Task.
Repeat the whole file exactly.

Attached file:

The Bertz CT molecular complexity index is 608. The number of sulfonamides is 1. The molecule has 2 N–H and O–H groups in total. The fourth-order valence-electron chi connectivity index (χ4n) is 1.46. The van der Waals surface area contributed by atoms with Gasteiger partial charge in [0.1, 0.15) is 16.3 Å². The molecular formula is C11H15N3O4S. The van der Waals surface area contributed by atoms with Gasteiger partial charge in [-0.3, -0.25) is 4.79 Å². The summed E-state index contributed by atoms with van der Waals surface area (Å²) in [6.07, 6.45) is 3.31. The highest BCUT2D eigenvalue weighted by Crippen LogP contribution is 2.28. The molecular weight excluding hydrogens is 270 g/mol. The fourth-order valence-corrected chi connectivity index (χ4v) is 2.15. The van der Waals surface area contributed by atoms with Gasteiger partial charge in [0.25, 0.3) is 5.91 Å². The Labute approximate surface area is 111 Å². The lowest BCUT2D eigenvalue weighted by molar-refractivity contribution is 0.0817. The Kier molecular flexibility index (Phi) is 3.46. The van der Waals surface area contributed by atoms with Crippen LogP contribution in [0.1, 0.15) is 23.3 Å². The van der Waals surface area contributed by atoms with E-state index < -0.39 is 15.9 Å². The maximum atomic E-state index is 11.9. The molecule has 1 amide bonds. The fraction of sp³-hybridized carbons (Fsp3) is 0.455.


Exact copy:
The Bertz CT molecular complexity index is 608. The number of sulfonamides is 1. The molecule has 2 N–H and O–H groups in total. The fourth-order valence-electron chi connectivity index (χ4n) is 1.46. The van der Waals surface area contributed by atoms with Gasteiger partial charge in [0.1, 0.15) is 16.3 Å². The molecular formula is C11H15N3O4S. The van der Waals surface area contributed by atoms with Gasteiger partial charge in [-0.3, -0.25) is 4.79 Å². The summed E-state index contributed by atoms with van der Waals surface area (Å²) in [6.07, 6.45) is 3.31. The highest BCUT2D eigenvalue weighted by Crippen LogP contribution is 2.28. The molecular weight excluding hydrogens is 270 g/mol. The fourth-order valence-corrected chi connectivity index (χ4v) is 2.15. The van der Waals surface area contributed by atoms with Gasteiger partial charge in [0.25, 0.3) is 5.91 Å². The Labute approximate surface area is 111 Å². The lowest BCUT2D eigenvalue weighted by molar-refractivity contribution is 0.0817. The Kier molecular flexibility index (Phi) is 3.46. The van der Waals surface area contributed by atoms with Crippen LogP contribution in [0.1, 0.15) is 23.3 Å². The van der Waals surface area contributed by atoms with E-state index < -0.39 is 15.9 Å². The maximum atomic E-state index is 11.9. The molecule has 1 amide bonds. The fraction of sp³-hybridized carbons (Fsp3) is 0.455.